Rather than promoting racialism between the English and the Afrikaners, however, Verwoerd’s speech, taken in its entirety, suggests that Verwoerd was instead anticipating a new approach to dealing with poverty in which the English and the Afrikaner worked together in social welfare programmes. His goal was to ensure that the Afrikaner became a part of the country’s welfare activities rather than to eliminate English participation in welfare.
Verwoerd firmly tied social welfare to the democratic state rather than to any social or ethnic group in the state. ‘In the past,’ he said, ‘charity had been the task of a few self-appointed philanthropists; welfare work is now the task of the democracy. New times bring new problems and need new tools’ (Miller 1993: 654).
None of this suggests that Verwoerd would become one of the largest social engineers of the twentieth century. And yet he did. What happened?
The answer: The rise of Afrikaner nationalism in the 1930s. Verwoerd increasingly became agitated with the (apparently persistent) plight of the poor Afrikaner, and thought that political change was the only vehicle to achieve this. In 1937, he was offered the editorship of a new Afrikaner newspaper – Die Transvaler – funded by the Purified National Party of DF Malan. He accepted the position.
After Verwoerd left Stellenbosch, he abandoned the non-partisan politics of civil society that had previously consumed his energies and became deeply involved in party politics. The man who had insisted on joint English and Afrikaner welfare activities emerged as a strong Afrikaner nationalist. The professor who had denied that there were intellectual and biological differences among Africans and Europeans and who had proposed research that assumed them both to be part of the same South African society ultimately became an advocate of apartheid as the means to encourage and protect the differences between these groups. Finally, the academic who had commended the Jews for their contributions to world culture espoused strongly anti-Semitic sentiments (Miller 1993: 660).
As I’ve written before, nationalism – an extreme form of patriotism marked by a feeling of superiority over others – is extremely dangerous. It accentuates artificial differences between peoples, using that as justification for policies of exclusion. It punishes ‘outsiders’, however defined by the ‘insiders’. It inevitably cannibalizes itself, but at an unspeakably high cost for society. And it can shape the minds of brilliant scholars, like Hendrik Verwoerd, to enact policies that will take centuries to undo.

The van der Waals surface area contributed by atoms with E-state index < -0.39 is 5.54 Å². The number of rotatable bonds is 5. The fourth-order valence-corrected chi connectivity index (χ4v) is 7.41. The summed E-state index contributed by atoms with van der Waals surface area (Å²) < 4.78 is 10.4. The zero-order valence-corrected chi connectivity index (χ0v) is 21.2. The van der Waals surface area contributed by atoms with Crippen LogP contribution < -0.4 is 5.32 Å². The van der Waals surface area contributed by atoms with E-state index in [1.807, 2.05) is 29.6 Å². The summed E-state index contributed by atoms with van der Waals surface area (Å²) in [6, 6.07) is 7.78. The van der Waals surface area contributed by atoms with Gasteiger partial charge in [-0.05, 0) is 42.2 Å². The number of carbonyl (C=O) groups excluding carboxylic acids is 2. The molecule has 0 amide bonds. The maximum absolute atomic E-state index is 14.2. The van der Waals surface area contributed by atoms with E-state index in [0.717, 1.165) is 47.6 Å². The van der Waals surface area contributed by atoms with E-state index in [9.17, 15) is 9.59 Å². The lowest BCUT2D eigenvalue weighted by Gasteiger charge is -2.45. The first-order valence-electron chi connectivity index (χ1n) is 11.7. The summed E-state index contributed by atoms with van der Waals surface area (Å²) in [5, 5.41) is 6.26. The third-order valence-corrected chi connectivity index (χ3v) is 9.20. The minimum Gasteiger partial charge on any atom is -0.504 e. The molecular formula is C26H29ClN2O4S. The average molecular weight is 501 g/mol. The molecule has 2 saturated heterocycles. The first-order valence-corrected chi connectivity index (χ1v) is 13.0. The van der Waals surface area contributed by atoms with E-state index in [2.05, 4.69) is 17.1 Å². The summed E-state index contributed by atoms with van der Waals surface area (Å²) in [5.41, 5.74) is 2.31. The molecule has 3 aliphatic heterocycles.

Lest we forget.
Source: Miller, Roberta Balstad. “Science and society in the early career of HF Verwoerd.” Journal of Southern African Studies 19.4 (1993): 634-661.
Rhodes will fall today. After several weeks of protest, the Council of the University of Cape Town ratified the decision to temporarily move the statue of Cecil John Rhodes from its central position on campus. The removal is a victory for the #RhodesMustFall campaign, which has, despite the attempts of some groups to score cheap political points, continued to insist that the aim is to fight institutionalized racism and a colonial heritage that marginalizes black South Africans. Listening to SRC chairperson Ramabina Mahapa, I find that I agree with many of his sentiments: Why must we have Latin music at South African graduation ceremonies? Why not African drums? Why must Jameson Hall only have paintings of white men? Why can’t African universities feel more African?
One further aim of the #RhodesMustFall campaign is to demand positions for more black academics at South African universities. And a curriculum that is not so Eurocentric.
It’s of course much easier to change a hall of paintings or a graduation procession than to change the demographic make-up of university staff. But because it is difficult doesn’t make it less important. Now that Rhodes has fallen, let’s consider how to change the racial profile of our top universities. I’ll focus on the challenges at UCT and Stellenbosch, which I consider as the two best universities in South Africa. The Times Higher Education World University Rankings list both of them in the top 300 universities globally. And because I understand the context, I will also focus on my own field – Economics.